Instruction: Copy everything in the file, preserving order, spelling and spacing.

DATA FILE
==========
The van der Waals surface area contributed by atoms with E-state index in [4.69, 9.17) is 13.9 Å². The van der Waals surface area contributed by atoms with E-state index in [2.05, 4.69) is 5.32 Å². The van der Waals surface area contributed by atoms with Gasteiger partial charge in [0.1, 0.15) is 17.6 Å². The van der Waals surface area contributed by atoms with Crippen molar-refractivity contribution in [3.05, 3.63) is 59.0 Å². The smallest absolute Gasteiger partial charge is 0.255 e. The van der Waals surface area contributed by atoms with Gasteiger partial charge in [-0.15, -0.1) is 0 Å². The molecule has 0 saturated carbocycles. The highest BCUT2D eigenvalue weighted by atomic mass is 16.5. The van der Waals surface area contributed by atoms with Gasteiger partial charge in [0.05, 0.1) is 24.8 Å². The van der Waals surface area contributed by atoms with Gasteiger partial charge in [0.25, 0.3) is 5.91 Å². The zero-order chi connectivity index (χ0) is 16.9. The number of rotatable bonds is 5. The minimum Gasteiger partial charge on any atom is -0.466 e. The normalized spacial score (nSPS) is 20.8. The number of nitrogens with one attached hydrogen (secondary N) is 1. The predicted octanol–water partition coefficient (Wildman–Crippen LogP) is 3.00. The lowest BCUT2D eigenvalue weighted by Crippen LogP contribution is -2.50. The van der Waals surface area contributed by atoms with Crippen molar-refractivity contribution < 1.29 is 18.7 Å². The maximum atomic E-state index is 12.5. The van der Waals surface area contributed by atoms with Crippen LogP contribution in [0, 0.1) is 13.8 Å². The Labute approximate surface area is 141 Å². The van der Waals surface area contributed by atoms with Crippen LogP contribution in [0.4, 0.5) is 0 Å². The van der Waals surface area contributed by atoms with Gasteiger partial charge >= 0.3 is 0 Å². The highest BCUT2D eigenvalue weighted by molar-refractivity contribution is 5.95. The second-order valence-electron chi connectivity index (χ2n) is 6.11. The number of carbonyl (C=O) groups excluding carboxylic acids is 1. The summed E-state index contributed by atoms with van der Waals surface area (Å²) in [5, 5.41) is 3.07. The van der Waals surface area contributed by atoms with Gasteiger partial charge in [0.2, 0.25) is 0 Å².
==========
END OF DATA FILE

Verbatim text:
The van der Waals surface area contributed by atoms with E-state index in [4.69, 9.17) is 13.9 Å². The van der Waals surface area contributed by atoms with E-state index in [2.05, 4.69) is 5.32 Å². The van der Waals surface area contributed by atoms with Gasteiger partial charge in [0.1, 0.15) is 17.6 Å². The van der Waals surface area contributed by atoms with Crippen molar-refractivity contribution in [3.05, 3.63) is 59.0 Å². The smallest absolute Gasteiger partial charge is 0.255 e. The van der Waals surface area contributed by atoms with Gasteiger partial charge in [-0.15, -0.1) is 0 Å². The molecule has 0 saturated carbocycles. The highest BCUT2D eigenvalue weighted by atomic mass is 16.5. The van der Waals surface area contributed by atoms with Gasteiger partial charge in [0.05, 0.1) is 24.8 Å². The van der Waals surface area contributed by atoms with Gasteiger partial charge in [0.25, 0.3) is 5.91 Å². The zero-order chi connectivity index (χ0) is 16.9. The number of rotatable bonds is 5. The minimum Gasteiger partial charge on any atom is -0.466 e. The normalized spacial score (nSPS) is 20.8. The number of nitrogens with one attached hydrogen (secondary N) is 1. The predicted octanol–water partition coefficient (Wildman–Crippen LogP) is 3.00. The lowest BCUT2D eigenvalue weighted by Crippen LogP contribution is -2.50. The van der Waals surface area contributed by atoms with Crippen molar-refractivity contribution < 1.29 is 18.7 Å². The maximum atomic E-state index is 12.5. The van der Waals surface area contributed by atoms with Crippen LogP contribution in [0, 0.1) is 13.8 Å². The Labute approximate surface area is 141 Å². The van der Waals surface area contributed by atoms with Crippen LogP contribution in [0.4, 0.5) is 0 Å². The van der Waals surface area contributed by atoms with Gasteiger partial charge >= 0.3 is 0 Å². The highest BCUT2D eigenvalue weighted by molar-refractivity contribution is 5.95. The second-order valence-electron chi connectivity index (χ2n) is 6.11. The number of carbonyl (C=O) groups excluding carboxylic acids is 1. The summed E-state index contributed by atoms with van der Waals surface area (Å²) in [5, 5.41) is 3.07. The van der Waals surface area contributed by atoms with Gasteiger partial charge in [0.2, 0.25) is 0 Å².